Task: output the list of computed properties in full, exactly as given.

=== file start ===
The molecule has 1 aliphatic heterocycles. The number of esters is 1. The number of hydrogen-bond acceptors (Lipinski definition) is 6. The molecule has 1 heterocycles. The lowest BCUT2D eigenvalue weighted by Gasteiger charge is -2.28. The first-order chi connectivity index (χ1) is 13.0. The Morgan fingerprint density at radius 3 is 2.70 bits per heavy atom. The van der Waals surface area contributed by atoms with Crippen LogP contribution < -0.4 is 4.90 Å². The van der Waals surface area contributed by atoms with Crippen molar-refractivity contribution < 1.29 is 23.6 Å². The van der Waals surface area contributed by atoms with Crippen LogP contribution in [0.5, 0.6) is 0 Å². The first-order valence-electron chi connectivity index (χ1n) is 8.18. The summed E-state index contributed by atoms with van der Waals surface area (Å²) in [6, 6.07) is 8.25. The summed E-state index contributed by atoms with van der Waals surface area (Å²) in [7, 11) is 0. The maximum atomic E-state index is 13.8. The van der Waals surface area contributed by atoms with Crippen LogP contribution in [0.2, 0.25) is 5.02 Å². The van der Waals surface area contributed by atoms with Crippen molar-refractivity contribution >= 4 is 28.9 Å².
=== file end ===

The molecule has 1 aliphatic heterocycles. The number of esters is 1. The number of hydrogen-bond acceptors (Lipinski definition) is 6. The molecule has 1 heterocycles. The lowest BCUT2D eigenvalue weighted by Gasteiger charge is -2.28. The first-order chi connectivity index (χ1) is 13.0. The Morgan fingerprint density at radius 3 is 2.70 bits per heavy atom. The van der Waals surface area contributed by atoms with Crippen LogP contribution < -0.4 is 4.90 Å². The van der Waals surface area contributed by atoms with Crippen molar-refractivity contribution < 1.29 is 23.6 Å². The van der Waals surface area contributed by atoms with Crippen LogP contribution in [0.5, 0.6) is 0 Å². The first-order valence-electron chi connectivity index (χ1n) is 8.18. The summed E-state index contributed by atoms with van der Waals surface area (Å²) in [6, 6.07) is 8.25. The summed E-state index contributed by atoms with van der Waals surface area (Å²) in [7, 11) is 0. The maximum atomic E-state index is 13.8. The van der Waals surface area contributed by atoms with Crippen LogP contribution in [0.2, 0.25) is 5.02 Å². The van der Waals surface area contributed by atoms with Crippen molar-refractivity contribution >= 4 is 28.9 Å².